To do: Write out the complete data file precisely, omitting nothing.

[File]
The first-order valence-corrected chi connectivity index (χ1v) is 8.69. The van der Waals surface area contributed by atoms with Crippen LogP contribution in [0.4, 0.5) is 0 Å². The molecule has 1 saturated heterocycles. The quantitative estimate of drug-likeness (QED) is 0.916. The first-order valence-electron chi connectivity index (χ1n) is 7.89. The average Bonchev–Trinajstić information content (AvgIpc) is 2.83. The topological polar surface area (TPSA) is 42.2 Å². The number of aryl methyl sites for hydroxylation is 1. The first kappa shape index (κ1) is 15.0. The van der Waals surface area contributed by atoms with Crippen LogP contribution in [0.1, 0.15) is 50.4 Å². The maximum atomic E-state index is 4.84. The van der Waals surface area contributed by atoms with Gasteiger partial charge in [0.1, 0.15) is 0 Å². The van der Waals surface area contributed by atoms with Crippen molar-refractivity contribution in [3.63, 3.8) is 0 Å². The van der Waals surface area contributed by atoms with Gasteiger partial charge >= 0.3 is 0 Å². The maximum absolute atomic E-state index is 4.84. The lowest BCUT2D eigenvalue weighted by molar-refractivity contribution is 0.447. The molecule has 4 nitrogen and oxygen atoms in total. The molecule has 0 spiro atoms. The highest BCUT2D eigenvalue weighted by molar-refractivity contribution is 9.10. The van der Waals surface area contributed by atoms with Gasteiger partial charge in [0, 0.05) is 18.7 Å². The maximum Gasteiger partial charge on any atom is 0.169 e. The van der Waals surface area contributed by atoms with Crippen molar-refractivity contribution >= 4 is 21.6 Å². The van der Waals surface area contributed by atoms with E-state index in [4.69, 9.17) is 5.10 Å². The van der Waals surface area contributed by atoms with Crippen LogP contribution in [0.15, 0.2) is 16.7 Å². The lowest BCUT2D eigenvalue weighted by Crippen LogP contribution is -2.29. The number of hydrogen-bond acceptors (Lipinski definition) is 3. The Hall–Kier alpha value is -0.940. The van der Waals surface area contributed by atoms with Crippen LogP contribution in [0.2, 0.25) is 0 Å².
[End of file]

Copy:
The first-order valence-corrected chi connectivity index (χ1v) is 8.69. The van der Waals surface area contributed by atoms with Crippen LogP contribution in [0.4, 0.5) is 0 Å². The molecule has 1 saturated heterocycles. The quantitative estimate of drug-likeness (QED) is 0.916. The first-order valence-electron chi connectivity index (χ1n) is 7.89. The average Bonchev–Trinajstić information content (AvgIpc) is 2.83. The topological polar surface area (TPSA) is 42.2 Å². The number of aryl methyl sites for hydroxylation is 1. The first kappa shape index (κ1) is 15.0. The van der Waals surface area contributed by atoms with Crippen LogP contribution in [0.1, 0.15) is 50.4 Å². The maximum atomic E-state index is 4.84. The van der Waals surface area contributed by atoms with Gasteiger partial charge in [0.1, 0.15) is 0 Å². The van der Waals surface area contributed by atoms with Crippen molar-refractivity contribution in [3.63, 3.8) is 0 Å². The van der Waals surface area contributed by atoms with Gasteiger partial charge >= 0.3 is 0 Å². The maximum absolute atomic E-state index is 4.84. The lowest BCUT2D eigenvalue weighted by molar-refractivity contribution is 0.447. The molecule has 4 nitrogen and oxygen atoms in total. The molecule has 0 spiro atoms. The highest BCUT2D eigenvalue weighted by molar-refractivity contribution is 9.10. The van der Waals surface area contributed by atoms with Gasteiger partial charge in [0, 0.05) is 18.7 Å². The maximum Gasteiger partial charge on any atom is 0.169 e. The van der Waals surface area contributed by atoms with Crippen molar-refractivity contribution >= 4 is 21.6 Å². The van der Waals surface area contributed by atoms with E-state index in [4.69, 9.17) is 5.10 Å². The van der Waals surface area contributed by atoms with Crippen LogP contribution in [0.15, 0.2) is 16.7 Å². The lowest BCUT2D eigenvalue weighted by Crippen LogP contribution is -2.29. The number of hydrogen-bond acceptors (Lipinski definition) is 3. The Hall–Kier alpha value is -0.940. The van der Waals surface area contributed by atoms with Crippen LogP contribution in [0.2, 0.25) is 0 Å².